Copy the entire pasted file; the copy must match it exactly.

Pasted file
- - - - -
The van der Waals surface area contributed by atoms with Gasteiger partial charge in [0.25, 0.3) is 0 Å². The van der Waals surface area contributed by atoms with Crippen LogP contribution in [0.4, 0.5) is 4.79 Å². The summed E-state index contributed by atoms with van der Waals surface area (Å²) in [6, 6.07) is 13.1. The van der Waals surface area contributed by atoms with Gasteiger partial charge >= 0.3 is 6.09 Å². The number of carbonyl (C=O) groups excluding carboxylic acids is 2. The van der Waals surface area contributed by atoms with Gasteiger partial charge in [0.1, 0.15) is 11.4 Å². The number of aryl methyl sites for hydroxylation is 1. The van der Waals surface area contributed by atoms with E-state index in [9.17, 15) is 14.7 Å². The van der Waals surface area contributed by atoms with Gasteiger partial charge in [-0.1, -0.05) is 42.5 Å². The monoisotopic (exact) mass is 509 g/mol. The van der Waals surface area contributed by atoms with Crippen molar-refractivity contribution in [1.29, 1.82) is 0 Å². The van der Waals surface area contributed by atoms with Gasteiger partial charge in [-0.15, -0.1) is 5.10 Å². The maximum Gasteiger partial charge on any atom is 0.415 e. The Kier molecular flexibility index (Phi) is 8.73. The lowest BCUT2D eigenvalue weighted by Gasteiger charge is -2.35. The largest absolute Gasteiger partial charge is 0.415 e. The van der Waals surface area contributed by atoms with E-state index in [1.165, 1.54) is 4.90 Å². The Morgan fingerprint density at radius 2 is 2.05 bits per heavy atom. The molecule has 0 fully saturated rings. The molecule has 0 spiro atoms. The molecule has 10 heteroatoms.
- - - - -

The van der Waals surface area contributed by atoms with Gasteiger partial charge in [0.25, 0.3) is 0 Å². The van der Waals surface area contributed by atoms with Crippen LogP contribution in [0.4, 0.5) is 4.79 Å². The summed E-state index contributed by atoms with van der Waals surface area (Å²) in [6, 6.07) is 13.1. The van der Waals surface area contributed by atoms with Gasteiger partial charge >= 0.3 is 6.09 Å². The number of carbonyl (C=O) groups excluding carboxylic acids is 2. The van der Waals surface area contributed by atoms with Gasteiger partial charge in [0.1, 0.15) is 11.4 Å². The number of aryl methyl sites for hydroxylation is 1. The van der Waals surface area contributed by atoms with E-state index in [9.17, 15) is 14.7 Å². The van der Waals surface area contributed by atoms with Gasteiger partial charge in [-0.1, -0.05) is 42.5 Å². The monoisotopic (exact) mass is 509 g/mol. The van der Waals surface area contributed by atoms with Crippen molar-refractivity contribution in [1.29, 1.82) is 0 Å². The van der Waals surface area contributed by atoms with Gasteiger partial charge in [-0.15, -0.1) is 5.10 Å². The maximum Gasteiger partial charge on any atom is 0.415 e. The Kier molecular flexibility index (Phi) is 8.73. The lowest BCUT2D eigenvalue weighted by Gasteiger charge is -2.35. The largest absolute Gasteiger partial charge is 0.415 e. The van der Waals surface area contributed by atoms with E-state index in [1.165, 1.54) is 4.90 Å². The Morgan fingerprint density at radius 2 is 2.05 bits per heavy atom. The molecule has 0 fully saturated rings. The molecule has 0 spiro atoms. The molecule has 10 heteroatoms.